The next day, change the water, then bring to the boil and simmer for an hour. Discard the cooking water.
Run the ham under cold water, then put it back in the pan and add the onion, garlic, a few sprigs of tarragon & thyme, peppercorns and wine. Bring to the boil, then simmer for 2½ hours covered.
Take the ham out of the pan, but keep the cooking liquid. Remove the skin and excess fat from the ham, then using two forks, break the meat away from the bones. Gently crush the meat with the forks.
Cover the sides and bottom of a loaf tin with cling film, then pack a third of the meat in quite tightly. Use half the parsley to make a generous layer on the meat. Pack in another third of the meat and then the rest of the parsley. Finally pack in the last layer of meat.
Strain the cooking liquid through cheese cloth or an old tea towel at least twice, but in any case until the liquid is clear, as this will be used to make jelly. Reheat the liquid if it has gone cold.
Soak the gelatine in a little white wine, according to the instructions on the packet. Whisk the softened gelatine into the clarified cooking liquid, while it is still hot. Add the wine vinegar. Pour this liquid over the ham.
Chill in the fridge until set, then turn out on to a plate and serve in slices.
A meal fit for a Burgundian duke or duchess.
La Tuilerie Website
Sunday, 12 August 2012
Our neighbours (I use that term loosely, as our nearest neighbours are one kilometre away) had invited us to the church service and a “vin d’honneur” for their daughter's wedding. Only one hitch, the wedding was at 15.30 and we had gîte guests arriving. The Dutch are not a problem as they arrive late, but we had French guests too, so I crossed all my fingers and toes and waited. The French gîte guests turned up early 14.20 to be exact and after showing them around, I rushed around to get dressed and we were soon on our way into Cormatin. Not a parking place to be found, but we squeezed our car into a gap and were at the church on time.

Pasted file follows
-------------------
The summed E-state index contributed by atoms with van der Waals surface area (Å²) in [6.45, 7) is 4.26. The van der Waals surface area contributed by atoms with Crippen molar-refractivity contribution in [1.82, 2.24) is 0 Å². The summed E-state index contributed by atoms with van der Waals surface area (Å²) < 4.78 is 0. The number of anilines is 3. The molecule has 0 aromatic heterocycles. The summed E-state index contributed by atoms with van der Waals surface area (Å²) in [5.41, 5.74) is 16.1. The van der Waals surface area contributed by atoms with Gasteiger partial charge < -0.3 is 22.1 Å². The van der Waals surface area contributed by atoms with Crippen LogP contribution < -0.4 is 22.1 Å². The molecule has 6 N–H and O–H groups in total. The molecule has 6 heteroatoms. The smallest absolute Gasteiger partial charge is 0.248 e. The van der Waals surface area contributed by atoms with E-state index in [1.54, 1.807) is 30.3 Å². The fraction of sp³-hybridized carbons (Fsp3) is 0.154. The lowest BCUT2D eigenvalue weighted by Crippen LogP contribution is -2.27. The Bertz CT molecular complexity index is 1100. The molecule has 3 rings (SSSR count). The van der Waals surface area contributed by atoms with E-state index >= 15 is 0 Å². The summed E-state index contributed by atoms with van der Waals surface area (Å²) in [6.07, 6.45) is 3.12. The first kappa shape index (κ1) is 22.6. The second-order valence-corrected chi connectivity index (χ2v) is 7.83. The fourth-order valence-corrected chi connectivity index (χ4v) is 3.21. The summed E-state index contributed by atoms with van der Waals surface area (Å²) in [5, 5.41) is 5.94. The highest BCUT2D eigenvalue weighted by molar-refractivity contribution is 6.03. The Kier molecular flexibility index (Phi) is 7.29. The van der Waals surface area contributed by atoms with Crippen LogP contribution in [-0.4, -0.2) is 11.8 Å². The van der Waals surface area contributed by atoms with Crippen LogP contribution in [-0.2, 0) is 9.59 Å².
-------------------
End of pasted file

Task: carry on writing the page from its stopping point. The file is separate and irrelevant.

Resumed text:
The groom and his mother, then the bride’s mother and the groom’s father came down the aisle followed by the bride and her father and doesn’t she look just lovely ! A nice traditional wedding march was used, Mendelssohn’s “A Midsummer Night’s Dream”, and the service was on a roll. I was surprised at how many people talked through a lot of the processional and it was a good job the priest had a microphone or we wouldn’t have heard the opening words at all.